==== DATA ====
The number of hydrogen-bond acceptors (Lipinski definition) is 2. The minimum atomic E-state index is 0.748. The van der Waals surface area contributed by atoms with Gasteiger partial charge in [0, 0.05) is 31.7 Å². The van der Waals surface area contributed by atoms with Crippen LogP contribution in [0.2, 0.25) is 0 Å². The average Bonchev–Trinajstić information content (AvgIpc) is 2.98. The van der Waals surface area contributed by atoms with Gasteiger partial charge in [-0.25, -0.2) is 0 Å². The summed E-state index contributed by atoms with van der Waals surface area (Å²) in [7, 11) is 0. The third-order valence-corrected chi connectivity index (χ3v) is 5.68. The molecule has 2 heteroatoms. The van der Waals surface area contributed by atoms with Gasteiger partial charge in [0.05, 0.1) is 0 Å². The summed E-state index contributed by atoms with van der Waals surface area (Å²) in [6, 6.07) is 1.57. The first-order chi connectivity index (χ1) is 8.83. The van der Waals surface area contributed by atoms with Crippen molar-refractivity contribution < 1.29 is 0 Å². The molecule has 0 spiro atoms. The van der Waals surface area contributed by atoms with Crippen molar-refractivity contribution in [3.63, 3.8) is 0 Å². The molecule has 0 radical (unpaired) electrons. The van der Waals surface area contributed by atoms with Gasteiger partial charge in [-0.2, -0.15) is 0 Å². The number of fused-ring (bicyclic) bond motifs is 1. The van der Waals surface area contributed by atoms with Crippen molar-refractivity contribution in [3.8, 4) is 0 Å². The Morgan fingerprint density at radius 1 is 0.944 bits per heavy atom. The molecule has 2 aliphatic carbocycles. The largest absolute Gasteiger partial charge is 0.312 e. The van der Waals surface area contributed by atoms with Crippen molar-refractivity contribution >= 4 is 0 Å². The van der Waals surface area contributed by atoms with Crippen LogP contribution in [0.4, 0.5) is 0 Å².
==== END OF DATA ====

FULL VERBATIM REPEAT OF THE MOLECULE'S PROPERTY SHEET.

The number of hydrogen-bond acceptors (Lipinski definition) is 2. The minimum atomic E-state index is 0.748. The van der Waals surface area contributed by atoms with Gasteiger partial charge in [0, 0.05) is 31.7 Å². The van der Waals surface area contributed by atoms with Crippen LogP contribution in [0.2, 0.25) is 0 Å². The average Bonchev–Trinajstić information content (AvgIpc) is 2.98. The van der Waals surface area contributed by atoms with Gasteiger partial charge in [-0.25, -0.2) is 0 Å². The summed E-state index contributed by atoms with van der Waals surface area (Å²) in [7, 11) is 0. The third-order valence-corrected chi connectivity index (χ3v) is 5.68. The molecule has 2 heteroatoms. The van der Waals surface area contributed by atoms with Gasteiger partial charge in [0.05, 0.1) is 0 Å². The summed E-state index contributed by atoms with van der Waals surface area (Å²) in [6, 6.07) is 1.57. The first-order chi connectivity index (χ1) is 8.83. The van der Waals surface area contributed by atoms with Crippen molar-refractivity contribution < 1.29 is 0 Å². The molecule has 0 spiro atoms. The van der Waals surface area contributed by atoms with Crippen molar-refractivity contribution in [3.63, 3.8) is 0 Å². The molecule has 0 radical (unpaired) electrons. The van der Waals surface area contributed by atoms with Gasteiger partial charge in [-0.2, -0.15) is 0 Å². The number of fused-ring (bicyclic) bond motifs is 1. The van der Waals surface area contributed by atoms with Crippen molar-refractivity contribution in [3.8, 4) is 0 Å². The Morgan fingerprint density at radius 1 is 0.944 bits per heavy atom. The molecule has 2 aliphatic carbocycles. The largest absolute Gasteiger partial charge is 0.312 e. The van der Waals surface area contributed by atoms with Crippen molar-refractivity contribution >= 4 is 0 Å². The van der Waals surface area contributed by atoms with Crippen LogP contribution in [0.4, 0.5) is 0 Å².